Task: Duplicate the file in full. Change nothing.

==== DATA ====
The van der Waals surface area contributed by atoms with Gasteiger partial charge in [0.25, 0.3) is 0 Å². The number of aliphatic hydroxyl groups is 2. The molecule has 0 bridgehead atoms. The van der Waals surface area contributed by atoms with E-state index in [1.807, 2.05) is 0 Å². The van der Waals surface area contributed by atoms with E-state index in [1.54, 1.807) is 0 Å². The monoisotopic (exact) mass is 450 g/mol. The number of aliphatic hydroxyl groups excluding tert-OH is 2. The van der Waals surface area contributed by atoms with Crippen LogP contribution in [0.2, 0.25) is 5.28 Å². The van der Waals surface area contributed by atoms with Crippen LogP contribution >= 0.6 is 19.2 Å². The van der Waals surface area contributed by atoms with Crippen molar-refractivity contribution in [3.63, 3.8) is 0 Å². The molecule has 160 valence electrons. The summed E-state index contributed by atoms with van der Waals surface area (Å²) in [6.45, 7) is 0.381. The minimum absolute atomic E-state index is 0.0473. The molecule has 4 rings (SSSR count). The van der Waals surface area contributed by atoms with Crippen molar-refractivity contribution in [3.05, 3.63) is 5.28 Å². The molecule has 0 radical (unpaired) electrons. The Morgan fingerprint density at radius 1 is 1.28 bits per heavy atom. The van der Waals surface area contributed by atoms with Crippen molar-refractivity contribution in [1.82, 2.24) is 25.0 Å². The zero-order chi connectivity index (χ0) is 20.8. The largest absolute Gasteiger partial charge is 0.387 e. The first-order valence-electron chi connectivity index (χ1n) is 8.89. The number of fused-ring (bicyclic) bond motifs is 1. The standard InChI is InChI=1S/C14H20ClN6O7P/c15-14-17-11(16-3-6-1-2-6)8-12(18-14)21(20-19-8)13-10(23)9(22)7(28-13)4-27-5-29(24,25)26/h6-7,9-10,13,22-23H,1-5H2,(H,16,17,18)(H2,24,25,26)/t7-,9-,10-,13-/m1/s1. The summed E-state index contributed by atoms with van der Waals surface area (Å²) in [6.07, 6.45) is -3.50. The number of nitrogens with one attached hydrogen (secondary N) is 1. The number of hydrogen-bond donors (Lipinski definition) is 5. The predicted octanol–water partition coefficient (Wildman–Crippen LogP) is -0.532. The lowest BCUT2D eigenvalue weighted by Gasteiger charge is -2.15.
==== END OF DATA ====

The van der Waals surface area contributed by atoms with Gasteiger partial charge in [0.25, 0.3) is 0 Å². The number of aliphatic hydroxyl groups is 2. The molecule has 0 bridgehead atoms. The van der Waals surface area contributed by atoms with E-state index in [1.807, 2.05) is 0 Å². The van der Waals surface area contributed by atoms with E-state index in [1.54, 1.807) is 0 Å². The monoisotopic (exact) mass is 450 g/mol. The number of aliphatic hydroxyl groups excluding tert-OH is 2. The van der Waals surface area contributed by atoms with Crippen LogP contribution in [0.2, 0.25) is 5.28 Å². The van der Waals surface area contributed by atoms with Crippen LogP contribution >= 0.6 is 19.2 Å². The van der Waals surface area contributed by atoms with Crippen molar-refractivity contribution in [3.63, 3.8) is 0 Å². The molecule has 160 valence electrons. The summed E-state index contributed by atoms with van der Waals surface area (Å²) in [6.45, 7) is 0.381. The minimum absolute atomic E-state index is 0.0473. The molecule has 4 rings (SSSR count). The van der Waals surface area contributed by atoms with Crippen molar-refractivity contribution in [3.05, 3.63) is 5.28 Å². The molecule has 0 radical (unpaired) electrons. The Morgan fingerprint density at radius 1 is 1.28 bits per heavy atom. The van der Waals surface area contributed by atoms with Crippen molar-refractivity contribution in [1.82, 2.24) is 25.0 Å². The zero-order chi connectivity index (χ0) is 20.8. The largest absolute Gasteiger partial charge is 0.387 e. The first-order valence-electron chi connectivity index (χ1n) is 8.89. The number of fused-ring (bicyclic) bond motifs is 1. The standard InChI is InChI=1S/C14H20ClN6O7P/c15-14-17-11(16-3-6-1-2-6)8-12(18-14)21(20-19-8)13-10(23)9(22)7(28-13)4-27-5-29(24,25)26/h6-7,9-10,13,22-23H,1-5H2,(H,16,17,18)(H2,24,25,26)/t7-,9-,10-,13-/m1/s1. The summed E-state index contributed by atoms with van der Waals surface area (Å²) in [6.07, 6.45) is -3.50. The number of nitrogens with one attached hydrogen (secondary N) is 1. The number of hydrogen-bond donors (Lipinski definition) is 5. The predicted octanol–water partition coefficient (Wildman–Crippen LogP) is -0.532. The lowest BCUT2D eigenvalue weighted by Gasteiger charge is -2.15.